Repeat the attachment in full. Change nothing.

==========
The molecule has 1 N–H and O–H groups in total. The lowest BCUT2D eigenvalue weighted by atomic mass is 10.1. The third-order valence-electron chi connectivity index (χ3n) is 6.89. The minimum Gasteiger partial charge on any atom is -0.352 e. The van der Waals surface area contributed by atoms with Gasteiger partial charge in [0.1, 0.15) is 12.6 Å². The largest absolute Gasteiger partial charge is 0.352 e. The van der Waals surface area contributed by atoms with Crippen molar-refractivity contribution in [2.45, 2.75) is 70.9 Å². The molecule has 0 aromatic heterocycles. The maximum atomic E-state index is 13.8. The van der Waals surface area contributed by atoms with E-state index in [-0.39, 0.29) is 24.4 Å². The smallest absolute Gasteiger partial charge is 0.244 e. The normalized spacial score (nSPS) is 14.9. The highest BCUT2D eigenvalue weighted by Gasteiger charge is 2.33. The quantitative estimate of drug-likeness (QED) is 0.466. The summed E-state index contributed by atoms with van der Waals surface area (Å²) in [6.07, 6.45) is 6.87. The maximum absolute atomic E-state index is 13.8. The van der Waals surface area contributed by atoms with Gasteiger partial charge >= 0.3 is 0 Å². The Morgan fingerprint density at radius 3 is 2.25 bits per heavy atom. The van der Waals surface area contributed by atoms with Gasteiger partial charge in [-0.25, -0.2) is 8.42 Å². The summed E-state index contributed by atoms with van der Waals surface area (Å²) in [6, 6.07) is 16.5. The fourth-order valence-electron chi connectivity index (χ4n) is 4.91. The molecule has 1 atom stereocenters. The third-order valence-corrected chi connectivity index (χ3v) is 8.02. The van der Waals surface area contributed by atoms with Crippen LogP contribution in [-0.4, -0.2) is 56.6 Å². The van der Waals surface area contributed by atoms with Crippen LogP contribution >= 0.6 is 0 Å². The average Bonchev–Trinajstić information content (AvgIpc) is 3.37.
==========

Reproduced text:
The molecule has 1 N–H and O–H groups in total. The lowest BCUT2D eigenvalue weighted by atomic mass is 10.1. The third-order valence-electron chi connectivity index (χ3n) is 6.89. The minimum Gasteiger partial charge on any atom is -0.352 e. The van der Waals surface area contributed by atoms with Gasteiger partial charge in [0.1, 0.15) is 12.6 Å². The largest absolute Gasteiger partial charge is 0.352 e. The van der Waals surface area contributed by atoms with Crippen molar-refractivity contribution in [2.45, 2.75) is 70.9 Å². The molecule has 0 aromatic heterocycles. The maximum atomic E-state index is 13.8. The van der Waals surface area contributed by atoms with E-state index in [-0.39, 0.29) is 24.4 Å². The smallest absolute Gasteiger partial charge is 0.244 e. The normalized spacial score (nSPS) is 14.9. The highest BCUT2D eigenvalue weighted by Gasteiger charge is 2.33. The quantitative estimate of drug-likeness (QED) is 0.466. The summed E-state index contributed by atoms with van der Waals surface area (Å²) in [6.07, 6.45) is 6.87. The maximum absolute atomic E-state index is 13.8. The van der Waals surface area contributed by atoms with Gasteiger partial charge >= 0.3 is 0 Å². The Morgan fingerprint density at radius 3 is 2.25 bits per heavy atom. The van der Waals surface area contributed by atoms with Gasteiger partial charge in [-0.25, -0.2) is 8.42 Å². The summed E-state index contributed by atoms with van der Waals surface area (Å²) in [6, 6.07) is 16.5. The fourth-order valence-electron chi connectivity index (χ4n) is 4.91. The molecule has 1 atom stereocenters. The third-order valence-corrected chi connectivity index (χ3v) is 8.02. The van der Waals surface area contributed by atoms with Crippen LogP contribution in [-0.4, -0.2) is 56.6 Å². The van der Waals surface area contributed by atoms with Crippen LogP contribution >= 0.6 is 0 Å². The average Bonchev–Trinajstić information content (AvgIpc) is 3.37.